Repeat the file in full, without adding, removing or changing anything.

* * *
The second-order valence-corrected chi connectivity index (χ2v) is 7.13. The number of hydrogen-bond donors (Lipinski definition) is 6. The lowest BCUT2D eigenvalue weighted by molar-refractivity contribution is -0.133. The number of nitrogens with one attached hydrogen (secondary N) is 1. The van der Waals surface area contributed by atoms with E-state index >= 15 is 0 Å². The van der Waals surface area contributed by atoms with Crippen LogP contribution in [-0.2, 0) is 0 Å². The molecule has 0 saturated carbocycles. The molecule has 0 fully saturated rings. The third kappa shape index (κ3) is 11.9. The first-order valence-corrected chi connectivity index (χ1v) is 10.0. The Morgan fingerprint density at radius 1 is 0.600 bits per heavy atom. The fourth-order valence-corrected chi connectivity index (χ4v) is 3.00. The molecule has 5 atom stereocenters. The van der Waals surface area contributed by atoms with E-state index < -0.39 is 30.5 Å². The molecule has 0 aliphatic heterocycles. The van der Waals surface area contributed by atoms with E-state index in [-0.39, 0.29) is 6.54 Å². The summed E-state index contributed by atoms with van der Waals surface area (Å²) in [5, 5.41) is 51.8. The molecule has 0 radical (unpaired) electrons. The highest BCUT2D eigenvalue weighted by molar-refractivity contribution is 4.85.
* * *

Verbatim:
The second-order valence-corrected chi connectivity index (χ2v) is 7.13. The number of hydrogen-bond donors (Lipinski definition) is 6. The lowest BCUT2D eigenvalue weighted by molar-refractivity contribution is -0.133. The number of nitrogens with one attached hydrogen (secondary N) is 1. The van der Waals surface area contributed by atoms with E-state index >= 15 is 0 Å². The van der Waals surface area contributed by atoms with Crippen LogP contribution in [-0.2, 0) is 0 Å². The molecule has 0 saturated carbocycles. The molecule has 0 fully saturated rings. The third kappa shape index (κ3) is 11.9. The first-order valence-corrected chi connectivity index (χ1v) is 10.0. The Morgan fingerprint density at radius 1 is 0.600 bits per heavy atom. The fourth-order valence-corrected chi connectivity index (χ4v) is 3.00. The molecule has 5 atom stereocenters. The van der Waals surface area contributed by atoms with E-state index < -0.39 is 30.5 Å². The molecule has 0 aliphatic heterocycles. The van der Waals surface area contributed by atoms with E-state index in [-0.39, 0.29) is 6.54 Å². The summed E-state index contributed by atoms with van der Waals surface area (Å²) in [5, 5.41) is 51.8. The molecule has 0 radical (unpaired) electrons. The highest BCUT2D eigenvalue weighted by molar-refractivity contribution is 4.85.